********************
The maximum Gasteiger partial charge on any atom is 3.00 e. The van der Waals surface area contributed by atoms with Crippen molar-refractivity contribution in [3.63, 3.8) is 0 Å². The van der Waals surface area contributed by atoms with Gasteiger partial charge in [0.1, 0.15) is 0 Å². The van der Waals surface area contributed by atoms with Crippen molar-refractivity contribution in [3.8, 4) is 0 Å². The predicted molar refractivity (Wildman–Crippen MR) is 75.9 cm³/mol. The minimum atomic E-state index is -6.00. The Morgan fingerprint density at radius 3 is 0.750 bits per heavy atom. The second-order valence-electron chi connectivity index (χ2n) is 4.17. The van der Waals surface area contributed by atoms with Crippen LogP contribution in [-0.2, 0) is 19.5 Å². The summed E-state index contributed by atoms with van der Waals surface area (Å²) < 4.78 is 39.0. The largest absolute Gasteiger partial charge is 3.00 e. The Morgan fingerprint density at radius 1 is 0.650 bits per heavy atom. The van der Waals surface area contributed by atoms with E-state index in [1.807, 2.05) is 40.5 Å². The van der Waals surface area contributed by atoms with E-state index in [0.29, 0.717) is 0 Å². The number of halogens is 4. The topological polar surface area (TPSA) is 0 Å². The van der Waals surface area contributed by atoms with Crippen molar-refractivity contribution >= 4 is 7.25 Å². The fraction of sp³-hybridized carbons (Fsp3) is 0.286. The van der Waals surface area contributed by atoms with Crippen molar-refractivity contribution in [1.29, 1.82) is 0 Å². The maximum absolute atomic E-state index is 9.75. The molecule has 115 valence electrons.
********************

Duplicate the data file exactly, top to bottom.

The maximum Gasteiger partial charge on any atom is 3.00 e. The van der Waals surface area contributed by atoms with Crippen molar-refractivity contribution in [3.63, 3.8) is 0 Å². The van der Waals surface area contributed by atoms with Gasteiger partial charge in [0.1, 0.15) is 0 Å². The van der Waals surface area contributed by atoms with Crippen molar-refractivity contribution in [3.8, 4) is 0 Å². The predicted molar refractivity (Wildman–Crippen MR) is 75.9 cm³/mol. The minimum atomic E-state index is -6.00. The Morgan fingerprint density at radius 3 is 0.750 bits per heavy atom. The second-order valence-electron chi connectivity index (χ2n) is 4.17. The van der Waals surface area contributed by atoms with Crippen LogP contribution in [-0.2, 0) is 19.5 Å². The summed E-state index contributed by atoms with van der Waals surface area (Å²) < 4.78 is 39.0. The largest absolute Gasteiger partial charge is 3.00 e. The Morgan fingerprint density at radius 1 is 0.650 bits per heavy atom. The van der Waals surface area contributed by atoms with E-state index in [1.807, 2.05) is 40.5 Å². The van der Waals surface area contributed by atoms with E-state index in [0.29, 0.717) is 0 Å². The number of halogens is 4. The topological polar surface area (TPSA) is 0 Å². The van der Waals surface area contributed by atoms with Crippen molar-refractivity contribution >= 4 is 7.25 Å². The fraction of sp³-hybridized carbons (Fsp3) is 0.286. The van der Waals surface area contributed by atoms with Crippen molar-refractivity contribution in [1.29, 1.82) is 0 Å². The maximum absolute atomic E-state index is 9.75. The molecule has 115 valence electrons.